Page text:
How Currency Devaluation Can Be A Bad Thing

Tyler Durden's picture

Even as the dollar keeps hitting new daily lows, which continues being seen as a positive for the stock market, if not so positive for what little remains of world trade, not much has been said about the efforts by Latvia to do all it can to devalue its currency in the wake of a failed bond auction. The consequences are already metastasizing, as seen by the increasing volatility of related currencies, particularly the Swedish Krona which has been hit hard against the Euro on concerns of the country's exposure in Baltic states. Proposals by the Latvian government to rectify the lack of trust and to adopt a mortgage holder liability cap have not been met with enthusiasm. According to Commerzbank analysts any improvements attained from this, and other comparable devaluation approaches, would not achieve long-term goals and at best would result in short-term benefits. From Bloomberg:

A devaluation would still hit corporate loans and bring
with it “a wave of insolvencies,” said Lutz Karpowitz and
Antje Praefcke, Frankfurt-based currency strategists at Commerzbank. “Inflation would probably be
even more difficult to get under control. The relief would be
short-lived.”

 

The proposal by Prime Minister Valdis Dombrovskis on Oct. 6
to cap mortgage holders’ liability ignited speculation that the
country’s authorities might be contemplating a currency
devaluation by limiting the domestic losses that such a move
would incur. Sweden’s krona dropped against the euro on concern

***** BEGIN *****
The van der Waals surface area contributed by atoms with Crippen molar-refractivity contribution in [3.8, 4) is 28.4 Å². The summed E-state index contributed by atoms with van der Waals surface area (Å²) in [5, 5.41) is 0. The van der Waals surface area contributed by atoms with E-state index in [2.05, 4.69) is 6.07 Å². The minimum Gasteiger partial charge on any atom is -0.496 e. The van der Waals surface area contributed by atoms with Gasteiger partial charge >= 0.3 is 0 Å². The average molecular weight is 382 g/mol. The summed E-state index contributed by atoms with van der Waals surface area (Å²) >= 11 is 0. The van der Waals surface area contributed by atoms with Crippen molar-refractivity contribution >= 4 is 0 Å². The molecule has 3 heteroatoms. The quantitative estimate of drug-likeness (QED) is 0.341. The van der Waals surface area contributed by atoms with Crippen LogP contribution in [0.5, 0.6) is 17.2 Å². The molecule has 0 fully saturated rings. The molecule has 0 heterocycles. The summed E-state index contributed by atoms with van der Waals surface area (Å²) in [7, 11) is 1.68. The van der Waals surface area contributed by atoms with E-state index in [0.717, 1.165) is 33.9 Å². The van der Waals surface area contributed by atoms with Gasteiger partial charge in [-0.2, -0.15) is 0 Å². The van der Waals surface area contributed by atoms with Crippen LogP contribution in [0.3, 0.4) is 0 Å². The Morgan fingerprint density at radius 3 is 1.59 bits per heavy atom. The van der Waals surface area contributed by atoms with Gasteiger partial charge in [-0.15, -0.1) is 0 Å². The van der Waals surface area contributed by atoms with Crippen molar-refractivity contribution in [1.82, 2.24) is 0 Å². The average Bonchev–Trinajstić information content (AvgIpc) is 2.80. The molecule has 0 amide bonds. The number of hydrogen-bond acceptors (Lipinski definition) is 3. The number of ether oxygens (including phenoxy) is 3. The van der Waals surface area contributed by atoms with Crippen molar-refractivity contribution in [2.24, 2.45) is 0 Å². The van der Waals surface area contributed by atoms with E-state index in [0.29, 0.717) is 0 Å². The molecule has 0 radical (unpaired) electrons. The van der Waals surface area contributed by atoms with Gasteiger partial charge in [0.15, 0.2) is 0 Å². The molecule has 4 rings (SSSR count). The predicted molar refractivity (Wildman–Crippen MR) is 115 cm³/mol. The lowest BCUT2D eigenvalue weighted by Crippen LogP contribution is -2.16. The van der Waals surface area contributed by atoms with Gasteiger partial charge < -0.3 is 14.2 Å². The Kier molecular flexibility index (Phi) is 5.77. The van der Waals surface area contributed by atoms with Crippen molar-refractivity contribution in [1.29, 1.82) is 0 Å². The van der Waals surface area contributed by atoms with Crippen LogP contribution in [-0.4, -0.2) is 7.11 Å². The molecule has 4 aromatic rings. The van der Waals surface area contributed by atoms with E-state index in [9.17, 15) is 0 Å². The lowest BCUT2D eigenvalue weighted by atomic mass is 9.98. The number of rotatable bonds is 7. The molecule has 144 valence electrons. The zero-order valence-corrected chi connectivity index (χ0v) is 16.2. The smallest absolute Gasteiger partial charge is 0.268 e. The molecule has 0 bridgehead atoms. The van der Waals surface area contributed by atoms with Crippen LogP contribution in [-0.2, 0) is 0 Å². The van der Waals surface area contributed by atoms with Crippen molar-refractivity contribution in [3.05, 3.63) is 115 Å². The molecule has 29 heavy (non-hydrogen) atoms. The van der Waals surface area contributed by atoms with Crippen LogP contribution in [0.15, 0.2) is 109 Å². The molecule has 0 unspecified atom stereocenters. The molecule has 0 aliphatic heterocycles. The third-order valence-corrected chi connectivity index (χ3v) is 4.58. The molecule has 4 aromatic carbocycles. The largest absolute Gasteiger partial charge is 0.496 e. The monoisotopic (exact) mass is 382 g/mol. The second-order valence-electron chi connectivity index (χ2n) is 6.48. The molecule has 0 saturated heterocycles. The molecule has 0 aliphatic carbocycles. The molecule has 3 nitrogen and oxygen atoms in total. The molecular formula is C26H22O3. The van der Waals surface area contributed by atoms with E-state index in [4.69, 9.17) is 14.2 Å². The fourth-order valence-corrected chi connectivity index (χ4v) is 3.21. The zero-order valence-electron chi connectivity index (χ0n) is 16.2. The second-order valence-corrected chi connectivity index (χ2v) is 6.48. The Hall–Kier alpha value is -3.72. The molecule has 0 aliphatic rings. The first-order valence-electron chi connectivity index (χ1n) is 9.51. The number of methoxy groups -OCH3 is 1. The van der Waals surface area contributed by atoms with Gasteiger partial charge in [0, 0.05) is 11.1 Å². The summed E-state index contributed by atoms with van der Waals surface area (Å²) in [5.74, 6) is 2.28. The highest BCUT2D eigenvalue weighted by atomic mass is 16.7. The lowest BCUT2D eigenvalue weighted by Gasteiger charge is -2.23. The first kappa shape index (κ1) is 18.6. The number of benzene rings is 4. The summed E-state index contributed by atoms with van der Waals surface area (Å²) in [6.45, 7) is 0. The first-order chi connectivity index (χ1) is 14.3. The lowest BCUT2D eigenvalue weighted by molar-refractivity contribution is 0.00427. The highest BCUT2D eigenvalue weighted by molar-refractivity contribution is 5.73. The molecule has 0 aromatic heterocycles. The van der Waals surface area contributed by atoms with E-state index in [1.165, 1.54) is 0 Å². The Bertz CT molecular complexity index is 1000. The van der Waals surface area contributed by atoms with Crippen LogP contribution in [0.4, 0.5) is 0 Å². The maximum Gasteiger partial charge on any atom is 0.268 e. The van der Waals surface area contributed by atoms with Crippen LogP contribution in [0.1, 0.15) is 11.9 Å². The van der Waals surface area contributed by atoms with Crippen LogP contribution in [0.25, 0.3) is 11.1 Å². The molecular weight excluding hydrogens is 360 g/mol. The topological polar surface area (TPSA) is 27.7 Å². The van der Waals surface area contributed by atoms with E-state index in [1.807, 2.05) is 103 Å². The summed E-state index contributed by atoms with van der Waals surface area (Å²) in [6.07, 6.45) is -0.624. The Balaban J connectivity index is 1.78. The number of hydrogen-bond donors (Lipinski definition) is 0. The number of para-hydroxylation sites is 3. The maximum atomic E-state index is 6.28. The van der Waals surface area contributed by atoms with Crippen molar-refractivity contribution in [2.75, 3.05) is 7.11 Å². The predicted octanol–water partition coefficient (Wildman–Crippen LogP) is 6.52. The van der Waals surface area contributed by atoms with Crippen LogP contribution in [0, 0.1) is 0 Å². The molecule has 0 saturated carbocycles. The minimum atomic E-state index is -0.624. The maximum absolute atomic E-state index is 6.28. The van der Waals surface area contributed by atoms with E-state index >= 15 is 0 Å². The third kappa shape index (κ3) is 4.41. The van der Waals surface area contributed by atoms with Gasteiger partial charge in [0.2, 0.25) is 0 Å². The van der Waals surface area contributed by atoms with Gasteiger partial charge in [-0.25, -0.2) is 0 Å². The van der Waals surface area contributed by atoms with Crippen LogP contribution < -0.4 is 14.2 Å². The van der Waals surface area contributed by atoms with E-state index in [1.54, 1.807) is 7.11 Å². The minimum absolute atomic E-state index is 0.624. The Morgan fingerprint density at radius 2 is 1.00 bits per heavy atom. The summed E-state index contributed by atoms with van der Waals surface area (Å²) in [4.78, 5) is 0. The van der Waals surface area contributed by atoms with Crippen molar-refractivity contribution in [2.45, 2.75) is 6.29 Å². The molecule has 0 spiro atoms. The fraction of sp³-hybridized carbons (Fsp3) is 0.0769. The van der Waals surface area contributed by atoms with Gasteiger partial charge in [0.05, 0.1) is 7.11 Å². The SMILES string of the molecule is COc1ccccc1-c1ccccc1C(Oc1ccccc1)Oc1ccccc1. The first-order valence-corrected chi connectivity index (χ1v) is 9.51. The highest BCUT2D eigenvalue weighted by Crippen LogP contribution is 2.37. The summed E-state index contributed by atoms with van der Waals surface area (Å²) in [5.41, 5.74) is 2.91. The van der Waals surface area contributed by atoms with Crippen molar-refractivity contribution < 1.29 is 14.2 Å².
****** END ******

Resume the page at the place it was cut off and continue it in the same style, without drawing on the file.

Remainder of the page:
the mortgage proposal may trigger bigger losses at the country’s
banks, which dominate lending in the Baltic region.

With the EU, IMF and Sweden already very much pregnant in Latvia, compliments of a $11 billion bail out package, the fate of Latvia may be much more inversely aligned with that of the surging Euro than most expect. Ironically, a strong Euro is just what a weak Europe does not need, as already 20 of the bloc's 27 countries are projected to experiences budget deficits significantly above the Eurozone's statutory limit of 3% as seen in the graphic below:

And with the obvious implication that a regional devaluation would have adverse impacts for lender countries, the question becomes how long can a US-funded IMF (which in turns get its capital from foreign countries purchasing its bonds) avoid the dreaded contagion effect.

The Swedish banks that made euro-denominated mortgages would see
foreclosures surge as fewer borrowers would be able to make payments.
Latvia also would likely lose any chance of being allowed into the euro
zone soon.

Yet one wonders just what is the tradeoff from a European perspective to keeping the Euro at such painfully high levels: with exports to the US becoming prohibitively expensive, and the possibility of a peripheral currency crisis looming, is the only benefit merely externalities to European capital markets courtesy of a surging US equity market? And the bigger question is how long before, finally, Europe realizes that relying on a US printing press, which in turn needs 100% backing from a stimulus heavy China, could prove dangerous to its health?